|Monday, April 7,2008 19:55|
I have often pointed to the Muslim Brotherhood"s willingness to participate in Egyptian elections under difficult, repressive conditions as evidence of their democratic commitments. Yesterday, Deputy Guide Mohammed Habib announced that the Brotherhood will boycott municipal elections. Evidence of democratic backsliding? Hardly. More of a glaring condemnation of Egypt"s ruling NDP. The Egyptian authorities arrested many hundreds of the Muslim Brotherhood"s members for electioneering, interfered extensively with its attempts to campaign, and ultimately disqualified nearly all of its candidates (5734 out of 5754 candidates, while simply ignoring court rulings demanding the reinstatement of many of them). When Iran disqualifies opposition candidates like this, the international community appropriately criticizes the resulting elections as farcical. Egypt has done exactly the same thing and should be similarly ridiculed and criticized. It"s kind of funny that after all the exaggerated warnings that the MB wanted to create an "Iranian-style Egyptian state", it"s the NDP that is actually doing so.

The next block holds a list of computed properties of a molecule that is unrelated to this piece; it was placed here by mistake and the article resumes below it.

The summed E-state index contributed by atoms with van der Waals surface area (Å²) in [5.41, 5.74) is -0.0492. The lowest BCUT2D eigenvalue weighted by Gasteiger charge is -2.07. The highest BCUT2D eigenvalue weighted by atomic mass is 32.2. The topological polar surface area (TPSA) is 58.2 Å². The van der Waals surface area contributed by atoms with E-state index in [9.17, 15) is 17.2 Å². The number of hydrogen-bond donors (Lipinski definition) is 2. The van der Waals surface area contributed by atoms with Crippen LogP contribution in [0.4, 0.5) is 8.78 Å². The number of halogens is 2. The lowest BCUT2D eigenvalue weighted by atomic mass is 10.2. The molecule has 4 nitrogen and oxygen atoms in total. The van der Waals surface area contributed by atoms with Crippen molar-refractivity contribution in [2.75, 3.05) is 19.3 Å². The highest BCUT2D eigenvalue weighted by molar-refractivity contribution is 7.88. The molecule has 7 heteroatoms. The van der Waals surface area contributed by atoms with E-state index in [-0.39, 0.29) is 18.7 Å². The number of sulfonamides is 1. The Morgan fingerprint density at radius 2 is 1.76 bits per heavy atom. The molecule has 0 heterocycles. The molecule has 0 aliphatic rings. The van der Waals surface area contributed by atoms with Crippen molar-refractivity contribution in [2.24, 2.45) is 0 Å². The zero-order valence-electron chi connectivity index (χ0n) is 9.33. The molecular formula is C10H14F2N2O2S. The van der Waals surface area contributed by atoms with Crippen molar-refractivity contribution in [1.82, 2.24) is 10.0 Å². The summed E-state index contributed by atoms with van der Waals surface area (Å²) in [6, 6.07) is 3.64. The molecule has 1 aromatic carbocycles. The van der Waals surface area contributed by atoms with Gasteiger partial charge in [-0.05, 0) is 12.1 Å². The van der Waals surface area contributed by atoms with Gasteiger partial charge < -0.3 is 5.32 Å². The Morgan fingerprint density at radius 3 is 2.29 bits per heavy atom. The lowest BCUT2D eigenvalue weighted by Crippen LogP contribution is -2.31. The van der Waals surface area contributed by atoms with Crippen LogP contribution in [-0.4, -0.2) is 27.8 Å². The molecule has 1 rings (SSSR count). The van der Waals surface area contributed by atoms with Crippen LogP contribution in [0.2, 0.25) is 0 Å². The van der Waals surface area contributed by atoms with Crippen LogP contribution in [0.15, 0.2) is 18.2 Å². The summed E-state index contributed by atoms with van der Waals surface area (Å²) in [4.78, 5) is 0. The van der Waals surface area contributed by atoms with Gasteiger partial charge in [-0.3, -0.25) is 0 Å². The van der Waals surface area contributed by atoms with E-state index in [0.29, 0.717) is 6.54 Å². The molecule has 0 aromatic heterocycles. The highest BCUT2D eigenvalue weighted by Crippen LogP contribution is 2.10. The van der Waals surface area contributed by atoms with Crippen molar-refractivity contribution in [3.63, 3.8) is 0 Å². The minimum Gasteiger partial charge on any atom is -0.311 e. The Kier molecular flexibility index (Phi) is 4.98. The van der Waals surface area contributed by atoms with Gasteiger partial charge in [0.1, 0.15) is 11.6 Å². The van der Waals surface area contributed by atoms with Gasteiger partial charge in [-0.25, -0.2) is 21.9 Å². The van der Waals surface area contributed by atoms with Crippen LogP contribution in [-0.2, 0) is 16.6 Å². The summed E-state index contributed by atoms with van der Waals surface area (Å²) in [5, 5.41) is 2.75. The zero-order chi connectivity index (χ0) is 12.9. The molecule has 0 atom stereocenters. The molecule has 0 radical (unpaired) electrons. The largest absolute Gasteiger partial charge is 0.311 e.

The Arabist, an authoritative now-pseudonymous blogger based in Egypt (right?), writes:
In conversations with MB leaders in the last two months, I was told that there was an internal debate as to whether participation was worth the cost. The consensus agreement was that they did not want to be seen as abandoning political work, and that the short-term price of arrests was worth it for the long-term gain of legitimacy they would get from having tried to participate and getting every trick in the book thrown at them by the NDP. Out of 52,000 seats up for grabs, the MB only wanted to contest some 10,000, managed to get nearly 6,000 candidates, only about 500 of which managed to get their papers in. Of these, only 20 made it on the final electoral list. I think they’ve proven that they tried their best, and boycotting the elections sends a clear message that the elections are a farce. Combined with the low participation of the legal opposition and dissent within the NDP, and the general political climate following yesterday’s events, expect record low turnouts tomorrow.
This is the most frustrating thing of all. There is a sharp internal debate in the Muslim Brotherhood about democratic participation, and I believe that US policy at least should be aimed at strengthening the hand of its pro-democracy voices and more broadly the more moderate voices. Everything the Egyptian government does seems to be aimed at weakening the position of the MB moderates and discouraging their democratic participation. Last month, the White House finally summoned up the courage to meekly protest against the Egyptian government"s blatant electoral interventions... with no discernible effect. New Ambassador Margaret Scobey is going to have her work cut out for her...